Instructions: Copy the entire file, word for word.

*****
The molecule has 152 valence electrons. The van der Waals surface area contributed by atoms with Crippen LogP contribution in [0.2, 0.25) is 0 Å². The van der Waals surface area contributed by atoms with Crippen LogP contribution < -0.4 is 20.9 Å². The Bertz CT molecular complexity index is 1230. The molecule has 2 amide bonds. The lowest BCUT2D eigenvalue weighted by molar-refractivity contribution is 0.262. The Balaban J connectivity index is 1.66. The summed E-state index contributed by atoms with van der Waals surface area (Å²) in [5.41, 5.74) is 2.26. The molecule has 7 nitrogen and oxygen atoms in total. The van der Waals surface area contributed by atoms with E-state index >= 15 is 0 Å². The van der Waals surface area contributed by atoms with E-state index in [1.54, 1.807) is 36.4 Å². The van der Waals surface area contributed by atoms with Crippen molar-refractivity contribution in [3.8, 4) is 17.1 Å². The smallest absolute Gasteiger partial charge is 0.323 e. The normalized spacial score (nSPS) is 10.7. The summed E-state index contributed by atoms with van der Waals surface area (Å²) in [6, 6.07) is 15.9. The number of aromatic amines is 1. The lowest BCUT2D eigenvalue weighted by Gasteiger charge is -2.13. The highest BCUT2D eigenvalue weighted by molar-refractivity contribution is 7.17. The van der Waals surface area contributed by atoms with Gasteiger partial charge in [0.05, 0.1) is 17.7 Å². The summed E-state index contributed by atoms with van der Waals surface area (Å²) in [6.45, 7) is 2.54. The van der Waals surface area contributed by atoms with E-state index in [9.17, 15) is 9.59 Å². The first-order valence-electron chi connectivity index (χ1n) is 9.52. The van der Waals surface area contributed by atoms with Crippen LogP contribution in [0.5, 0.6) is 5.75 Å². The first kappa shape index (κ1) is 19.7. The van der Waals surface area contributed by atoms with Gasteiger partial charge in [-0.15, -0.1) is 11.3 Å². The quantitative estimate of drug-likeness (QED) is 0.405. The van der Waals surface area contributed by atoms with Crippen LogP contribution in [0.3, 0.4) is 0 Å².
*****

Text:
The molecule has 152 valence electrons. The van der Waals surface area contributed by atoms with Crippen LogP contribution in [0.2, 0.25) is 0 Å². The van der Waals surface area contributed by atoms with Crippen LogP contribution < -0.4 is 20.9 Å². The Bertz CT molecular complexity index is 1230. The molecule has 2 amide bonds. The lowest BCUT2D eigenvalue weighted by molar-refractivity contribution is 0.262. The Balaban J connectivity index is 1.66. The summed E-state index contributed by atoms with van der Waals surface area (Å²) in [5.41, 5.74) is 2.26. The molecule has 7 nitrogen and oxygen atoms in total. The van der Waals surface area contributed by atoms with E-state index >= 15 is 0 Å². The van der Waals surface area contributed by atoms with E-state index in [1.54, 1.807) is 36.4 Å². The van der Waals surface area contributed by atoms with Crippen molar-refractivity contribution in [3.8, 4) is 17.1 Å². The smallest absolute Gasteiger partial charge is 0.323 e. The normalized spacial score (nSPS) is 10.7. The summed E-state index contributed by atoms with van der Waals surface area (Å²) in [6, 6.07) is 15.9. The number of aromatic amines is 1. The lowest BCUT2D eigenvalue weighted by Gasteiger charge is -2.13. The highest BCUT2D eigenvalue weighted by molar-refractivity contribution is 7.17. The van der Waals surface area contributed by atoms with Gasteiger partial charge in [0.05, 0.1) is 17.7 Å². The summed E-state index contributed by atoms with van der Waals surface area (Å²) in [6.45, 7) is 2.54. The van der Waals surface area contributed by atoms with E-state index in [9.17, 15) is 9.59 Å². The first-order valence-electron chi connectivity index (χ1n) is 9.52. The van der Waals surface area contributed by atoms with Crippen LogP contribution in [0.5, 0.6) is 5.75 Å². The first kappa shape index (κ1) is 19.7. The van der Waals surface area contributed by atoms with Gasteiger partial charge in [-0.15, -0.1) is 11.3 Å². The quantitative estimate of drug-likeness (QED) is 0.405. The van der Waals surface area contributed by atoms with Crippen LogP contribution in [0.3, 0.4) is 0 Å².